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Recorded live at the Donaueschingen Music and Berlin Festivals in 1970, this gem ideally captures Sun Ra and His Intergalactic (Research) Arkestra at its most otherworldly self. Individual and collective sounds reach for ears at times beyond human comprehension. The 21-member Arkestra is anchored by its leader captaining keyboards of various frequencies of inter-planetary communication and fresh audible sensations—from his Farfisa organ, “roc-si-chord,” “spacemaster,” Mini- Moog synthesizer, Hohner clavinet and electra, to acoustic piano. Soundscapes vary from Twilight Zone-ish scores (the Moog-heavy “Out in Space”) to African ritualistic percussive escapades (“Watusi”).
Ceremoniously opening with June Tyson’s heavily breathed words spoken as if serenaded from a tropical bird—“dream,” “blackness,” and lastly “a world” swirl into the rumbling and gathering of percussion, brass, and reeds. Flutes, oboe, and a modified bassoon (with a French horn mouthpiece!) performed by Leroy Taylor (aka Elo Omoe) create a modern classical orchestral atmosphere before the swinging beats of drums and trumpet-like scorching alto sax lines carry the momentum elsewhere.
A bass-driven piano introduces dozens of different meters performed on drums and percussion instruments of all shapes and sizes over the Egyptian march of “Watusi.” A near twenty-minute suite culminates in the closing “Duos,” featuring the avant alto sax vocabulary of Marshall Allen and Danny Davis followed by the burly baritone dialogue of Pat Patrick and Danny Thompson. One of the singular and unfortunate drawbacks are several abridged versions either subtly fading into segments or, as with “Duos,” more abruptly. Nonetheless, such a recording as this offers the next best thing to but a sampling of what it must have been like to experience the path that Ra offered his listeners in a live concert, perhaps the most uninhibited platform for his musical message.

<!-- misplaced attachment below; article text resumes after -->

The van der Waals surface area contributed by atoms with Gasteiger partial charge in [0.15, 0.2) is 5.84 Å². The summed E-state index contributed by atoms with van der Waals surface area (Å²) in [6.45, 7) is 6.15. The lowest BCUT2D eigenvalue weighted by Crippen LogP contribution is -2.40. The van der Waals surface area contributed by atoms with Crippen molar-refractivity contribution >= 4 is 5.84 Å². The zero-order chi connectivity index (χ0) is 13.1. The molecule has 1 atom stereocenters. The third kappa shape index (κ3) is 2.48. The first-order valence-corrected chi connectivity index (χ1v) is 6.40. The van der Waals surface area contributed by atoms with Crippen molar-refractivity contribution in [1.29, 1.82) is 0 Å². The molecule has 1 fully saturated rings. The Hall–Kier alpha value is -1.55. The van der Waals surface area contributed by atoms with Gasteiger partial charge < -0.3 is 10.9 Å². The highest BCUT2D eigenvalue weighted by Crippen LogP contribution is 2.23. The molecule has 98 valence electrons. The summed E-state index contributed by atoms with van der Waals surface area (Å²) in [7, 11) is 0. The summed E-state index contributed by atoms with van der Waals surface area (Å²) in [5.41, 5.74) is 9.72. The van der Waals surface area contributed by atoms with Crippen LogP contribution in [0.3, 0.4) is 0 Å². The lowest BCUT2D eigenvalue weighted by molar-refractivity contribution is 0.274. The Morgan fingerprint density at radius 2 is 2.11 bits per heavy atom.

I grew up listening to mainstream '70s rock then ended up on the staff at the college paper at San Diego State, and volunteered to review heavy metal LPs. My second semester, the music editor dropped a Fenton Robinson LP on my desk, Night Flight. You like metal; they play guitar--he plays guitar, the editor told me
I grew up listening to mainstream '70s rock then ended up on the staff at the college paper at San Diego State, and volunteered to review heavy metal LPs. My second semester, the music editor dropped a Fenton Robinson LP on my desk, Night Flight. You like metal; they play guitar--he plays guitar, the editor told me. If we don't run a review, Alligator Records is going to stop servicing us.
Night Flight opened up a whole new world for me--the blues led me, inevitably, to Basie, who led to Duke, who led to Mingus, who led to Miles, who led to ...